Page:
My son and daughter read the manuscript and they are my biggest fans.
2. How do you choose your characters' names?
My characters names come from the primary historical materials I research and from my imagination.
3. What do you have in your writer's drawer?
Pen and paper in my drawer. I hand-write every novel and then put it on the computer.
4. Where is your favourite place to write?
I write in my study.
5. Do you listen to music when you write?
I don’t listen to music when I write. I need silence to hear the words in my head.
6. With an obvious interest in Canadian history, why did you choose this particular time period?
I have always been fascinated by the rebellion period with its fair share of political intrigue.
7. What was the inspiration for the Marc Edwards mysteries?
I was inspired to write the Marc Edwards mysteries by my lifelong love of histoircal mysteries.
8. Do you keep a chart or list of all the things about Marc Edwards or any of the other characters?
I keep brief charts of my characters and their traits.
9. Are there other characters you plan to carry over in future novels of the Marc Edwards mysteries?
I plan to introduce other historical figures into later novels, like Robert Baldwin and Louis Lafontaine.
10. How and why did you become a writer? I started writing storeis in grade five, then poetry and never stopped.
11. What authors do you read?
I read quality Canadian fiction and numerous British, Canadian and American mysteries.
12. Have you written other genres besides historical fiction?
I have written and published eight literary novels and sixteen books of poetry, in addition to nine books in education.
Mr. Gutteridge, I wish you well with your upcoming books in this series. The next novel should prove to be as excellent as the others.
“It’s the fall of 1837, and Lieutenant Marc Edwards of His Majesty’s 24th Regiment of Foot is now an old hand at his post in the colonial backwater of Toronto, Upper Canada. The local population seethes and buckles under the repressive hand of the new government, and Marc expects to see some action very soon. In the meantime, the arrival of a touring American theatrical company promises an enjoyable diversion, and Marc’s friend Rick Hilliard falls hard for a young actress. Events turn deadly when a rival for the ingenue’s affections is murdered, and a disheveled Hilliard is discovered standing over the body holding a bloody sword.
“Marc leaps into action to save his friend, joining forces with the rough-edged Constable Cobb. The two soon discover that the victim was secretly smuggling American rifles across the border and selling them to local radicals. Was this a crime of passion or a criminal transaction gone wrong?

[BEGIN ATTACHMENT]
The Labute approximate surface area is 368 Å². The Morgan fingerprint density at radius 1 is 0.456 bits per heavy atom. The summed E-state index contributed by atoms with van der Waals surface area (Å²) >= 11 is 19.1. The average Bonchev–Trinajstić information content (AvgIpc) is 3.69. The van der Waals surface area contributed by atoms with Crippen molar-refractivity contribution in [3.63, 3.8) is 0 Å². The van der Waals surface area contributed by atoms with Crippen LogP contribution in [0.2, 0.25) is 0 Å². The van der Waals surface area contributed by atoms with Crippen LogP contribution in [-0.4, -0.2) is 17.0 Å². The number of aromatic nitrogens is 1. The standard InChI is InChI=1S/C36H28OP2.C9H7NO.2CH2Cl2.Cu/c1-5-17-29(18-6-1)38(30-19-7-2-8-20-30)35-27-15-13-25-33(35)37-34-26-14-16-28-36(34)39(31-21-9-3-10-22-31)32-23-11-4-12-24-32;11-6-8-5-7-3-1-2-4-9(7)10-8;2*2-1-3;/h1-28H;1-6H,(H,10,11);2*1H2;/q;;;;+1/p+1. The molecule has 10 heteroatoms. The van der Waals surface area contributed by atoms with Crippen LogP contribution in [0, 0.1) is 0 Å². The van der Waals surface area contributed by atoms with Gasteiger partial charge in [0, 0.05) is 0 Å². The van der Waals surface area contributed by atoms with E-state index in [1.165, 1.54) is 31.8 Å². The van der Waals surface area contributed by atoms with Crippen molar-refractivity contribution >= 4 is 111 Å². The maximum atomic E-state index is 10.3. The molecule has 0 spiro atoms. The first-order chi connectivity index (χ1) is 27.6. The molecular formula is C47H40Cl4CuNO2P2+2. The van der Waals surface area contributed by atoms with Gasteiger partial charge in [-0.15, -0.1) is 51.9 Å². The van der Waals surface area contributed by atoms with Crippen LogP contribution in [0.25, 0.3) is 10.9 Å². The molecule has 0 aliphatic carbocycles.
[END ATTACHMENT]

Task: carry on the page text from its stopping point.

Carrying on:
“What Marc doesn’t realize is that both crimes will reveal incredible secrets about his own identity, and the outcome of the investigation will change Marc’s life forever.”
In the third novel of the Marc Edwards mystery series set in early Canadiana, more particularly 1837 during the famous rebellion of that year. With this Mr. Gutteridge aptly “sets the stage” for this mystery series, providing historical detail to give colour and motive for his well rounded characters.
Marc Edwards, Lieutenant of the British army, raised in privilege, continues to court Beth Smallman. Although she is outspoken on the financial situation with the merchants and farmers he finds himself making compromises. While considering a wedding date Edwards has concerns of uprooting her from Upper Canada to some far off country: the British colonies in Van Damien’s Land, India or the Caribbean.
Other returning characters are Rick Hilliard, an ensign, perpetually love struck with each woman he meets, certain “she” is the one; Horatio Cobb, Toronto constable, with personable rough characteristics and loaded dialogue guaranteed to bring chuckles.
Each of the new characters are introduced with enough description to keep the reader interested, especially when one of the actors is discovered murdered. One character in particular that I took a shine to was Dora Cobb, Horatio’s wife, who is a midwife.
As Marc Edwards carries out the investigation rather than the local police due to the victim being an American to avoid political repercussions, the clues begin to surface: some red herrings and others most intriguing. The ending does come as a bit of a surprise but fits in well with the norms of the time.
Vital Secrets follows nicely after Solemn Vows. The next book in the series continues with the 1837 Rebellion in Lower Canada which should be as interesting as this one was. Historical novels provide an excellent way to reintroduce the reader to a time long ago.
Don Gutteridge taught English at the Faculty of Education, University of Western Ontario, before starting the Marc Edwards mystery series.